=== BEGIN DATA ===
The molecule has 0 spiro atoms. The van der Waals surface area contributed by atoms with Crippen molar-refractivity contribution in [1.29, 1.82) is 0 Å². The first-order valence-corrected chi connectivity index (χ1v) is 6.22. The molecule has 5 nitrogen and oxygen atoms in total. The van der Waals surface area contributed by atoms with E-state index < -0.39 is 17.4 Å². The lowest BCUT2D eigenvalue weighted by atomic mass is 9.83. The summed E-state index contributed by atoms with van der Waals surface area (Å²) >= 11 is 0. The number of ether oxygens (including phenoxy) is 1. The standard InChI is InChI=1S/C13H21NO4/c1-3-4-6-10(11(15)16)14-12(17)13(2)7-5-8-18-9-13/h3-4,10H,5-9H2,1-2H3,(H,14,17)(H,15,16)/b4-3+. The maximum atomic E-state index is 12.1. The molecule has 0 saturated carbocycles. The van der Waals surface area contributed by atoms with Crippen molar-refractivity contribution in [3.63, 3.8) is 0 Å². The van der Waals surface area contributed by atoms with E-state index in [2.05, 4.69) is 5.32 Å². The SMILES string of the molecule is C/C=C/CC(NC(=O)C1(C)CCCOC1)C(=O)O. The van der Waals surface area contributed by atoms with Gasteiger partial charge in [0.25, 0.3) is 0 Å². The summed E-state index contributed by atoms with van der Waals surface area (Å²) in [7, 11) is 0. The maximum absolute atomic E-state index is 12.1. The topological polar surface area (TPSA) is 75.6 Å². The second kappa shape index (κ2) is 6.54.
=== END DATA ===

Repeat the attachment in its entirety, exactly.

The molecule has 0 spiro atoms. The van der Waals surface area contributed by atoms with Crippen molar-refractivity contribution in [1.29, 1.82) is 0 Å². The first-order valence-corrected chi connectivity index (χ1v) is 6.22. The molecule has 5 nitrogen and oxygen atoms in total. The van der Waals surface area contributed by atoms with E-state index < -0.39 is 17.4 Å². The lowest BCUT2D eigenvalue weighted by atomic mass is 9.83. The summed E-state index contributed by atoms with van der Waals surface area (Å²) >= 11 is 0. The number of ether oxygens (including phenoxy) is 1. The standard InChI is InChI=1S/C13H21NO4/c1-3-4-6-10(11(15)16)14-12(17)13(2)7-5-8-18-9-13/h3-4,10H,5-9H2,1-2H3,(H,14,17)(H,15,16)/b4-3+. The maximum atomic E-state index is 12.1. The molecule has 0 saturated carbocycles. The van der Waals surface area contributed by atoms with Crippen molar-refractivity contribution in [3.63, 3.8) is 0 Å². The van der Waals surface area contributed by atoms with E-state index in [2.05, 4.69) is 5.32 Å². The SMILES string of the molecule is C/C=C/CC(NC(=O)C1(C)CCCOC1)C(=O)O. The van der Waals surface area contributed by atoms with Gasteiger partial charge in [0.25, 0.3) is 0 Å². The summed E-state index contributed by atoms with van der Waals surface area (Å²) in [7, 11) is 0. The maximum absolute atomic E-state index is 12.1. The topological polar surface area (TPSA) is 75.6 Å². The second kappa shape index (κ2) is 6.54.